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J Physiol Paris. 2015 Feb-Jun;109(1-3):27-37. doi: 10.1016/j.jphysparis.2014.08.003. Epub 2014 Sep 7.

The neural processes underlying perceptual decision making in humans: recent progress and future directions.

Author information

1
Department of Biomedical Engineering, City College of the City University of New York, New York, NY 10031, United States. Electronic address: skelly2@ccny.cuny.edu.
2
Trinity College Institute of Neuroscience and School of Psychology, Trinity College Dublin, Dublin 2, Ireland.

Abstract

In the last two decades, animal neurophysiology research has made great strides towards explaining how the brain can enable adaptive action in the face of noisy sensory information. In particular, this work has identified neural signals that perform the role of a 'decision variable' which integrates sensory information in favor of a particular outcome up to an action-triggering threshold, consistent with long-standing predictions from mathematical psychology. This has provoked an intensive search for similar neural processes at work in the human brain. In this paper we review the progress that has been made in tracing the dynamics of perceptual decision formation in humans using functional imaging and electrophysiology. We highlight some of the limitations that non-invasive recording techniques place on our ability to make definitive judgments regarding the role that specific signals play in decision making. Finally, we provide an overview of our own work in this area which has focussed on two perceptual tasks - intensity change detection and motion discrimination - performed under continuous-monitoring conditions, and highlight the insights gained thus far. We show that through simple paradigm design features such as avoiding sudden intensity transients at evidence onset, a neural instantiation of the theoretical decision variable can be directly traced in the form of a centro-parietal positivity (CPP) in the standard event-related potential (ERP). We recapitulate evidence for the domain-general nature of the CPP process, being divorced from the sensory and motor requirements of the task, and re-plot data of both tasks highlighting this aspect as well as its relationship to decision outcome and reaction time. We discuss the implications of these findings for mechanistically principled research on normal and abnormal decision making in humans.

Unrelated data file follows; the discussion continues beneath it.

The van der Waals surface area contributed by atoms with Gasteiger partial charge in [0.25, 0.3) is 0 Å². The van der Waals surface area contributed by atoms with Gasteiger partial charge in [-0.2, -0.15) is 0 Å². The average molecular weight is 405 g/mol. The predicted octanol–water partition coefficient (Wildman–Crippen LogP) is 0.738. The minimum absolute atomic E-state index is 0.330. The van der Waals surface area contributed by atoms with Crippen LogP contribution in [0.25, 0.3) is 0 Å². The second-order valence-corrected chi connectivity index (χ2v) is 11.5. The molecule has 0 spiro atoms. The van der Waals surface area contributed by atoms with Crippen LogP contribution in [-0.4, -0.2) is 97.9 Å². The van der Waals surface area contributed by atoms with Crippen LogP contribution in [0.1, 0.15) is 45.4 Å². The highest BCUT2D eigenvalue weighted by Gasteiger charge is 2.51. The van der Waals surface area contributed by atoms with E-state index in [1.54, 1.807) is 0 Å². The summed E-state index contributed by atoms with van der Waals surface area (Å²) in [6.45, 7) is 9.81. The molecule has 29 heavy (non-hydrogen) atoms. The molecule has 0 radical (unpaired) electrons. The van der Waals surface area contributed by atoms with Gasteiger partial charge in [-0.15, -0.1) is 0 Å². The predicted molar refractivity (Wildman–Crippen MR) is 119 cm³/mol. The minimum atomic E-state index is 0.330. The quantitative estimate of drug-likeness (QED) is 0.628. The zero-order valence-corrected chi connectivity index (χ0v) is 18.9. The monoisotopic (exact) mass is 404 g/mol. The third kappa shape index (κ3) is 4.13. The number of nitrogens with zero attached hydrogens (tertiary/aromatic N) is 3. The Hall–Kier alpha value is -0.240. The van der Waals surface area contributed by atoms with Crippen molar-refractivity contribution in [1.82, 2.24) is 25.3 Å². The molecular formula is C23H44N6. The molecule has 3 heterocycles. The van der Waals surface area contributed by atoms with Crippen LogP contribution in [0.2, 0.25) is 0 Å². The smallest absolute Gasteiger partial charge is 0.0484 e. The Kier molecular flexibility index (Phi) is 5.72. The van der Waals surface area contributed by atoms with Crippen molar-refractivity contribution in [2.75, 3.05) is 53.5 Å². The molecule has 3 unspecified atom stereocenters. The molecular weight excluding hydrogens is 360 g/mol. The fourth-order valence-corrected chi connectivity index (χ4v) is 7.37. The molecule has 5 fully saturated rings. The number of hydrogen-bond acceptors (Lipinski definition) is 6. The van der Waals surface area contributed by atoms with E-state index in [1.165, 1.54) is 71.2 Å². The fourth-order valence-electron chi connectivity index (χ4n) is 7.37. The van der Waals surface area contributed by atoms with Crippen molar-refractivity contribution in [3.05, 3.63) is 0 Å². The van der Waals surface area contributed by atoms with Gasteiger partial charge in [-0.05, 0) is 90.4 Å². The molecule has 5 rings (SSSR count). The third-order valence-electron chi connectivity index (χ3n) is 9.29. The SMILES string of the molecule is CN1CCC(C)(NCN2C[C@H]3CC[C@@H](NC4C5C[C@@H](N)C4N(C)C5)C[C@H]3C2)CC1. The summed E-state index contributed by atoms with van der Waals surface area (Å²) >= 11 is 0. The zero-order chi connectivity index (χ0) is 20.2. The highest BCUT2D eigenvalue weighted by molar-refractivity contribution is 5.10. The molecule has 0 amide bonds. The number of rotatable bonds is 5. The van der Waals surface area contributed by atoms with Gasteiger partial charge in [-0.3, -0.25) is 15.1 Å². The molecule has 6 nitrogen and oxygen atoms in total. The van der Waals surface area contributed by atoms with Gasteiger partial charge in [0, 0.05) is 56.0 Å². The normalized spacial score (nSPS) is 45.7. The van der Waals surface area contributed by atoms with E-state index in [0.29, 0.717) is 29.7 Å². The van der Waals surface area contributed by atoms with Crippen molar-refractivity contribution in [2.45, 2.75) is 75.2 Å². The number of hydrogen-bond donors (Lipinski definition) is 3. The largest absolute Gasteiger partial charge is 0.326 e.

KEYWORDS:

Cognitive model; Event-related potential; Evidence accumulation; Functional imaging; Neurophysiology; Noninvasive recording; Perceptual decision making

[Indexed for MEDLINE]

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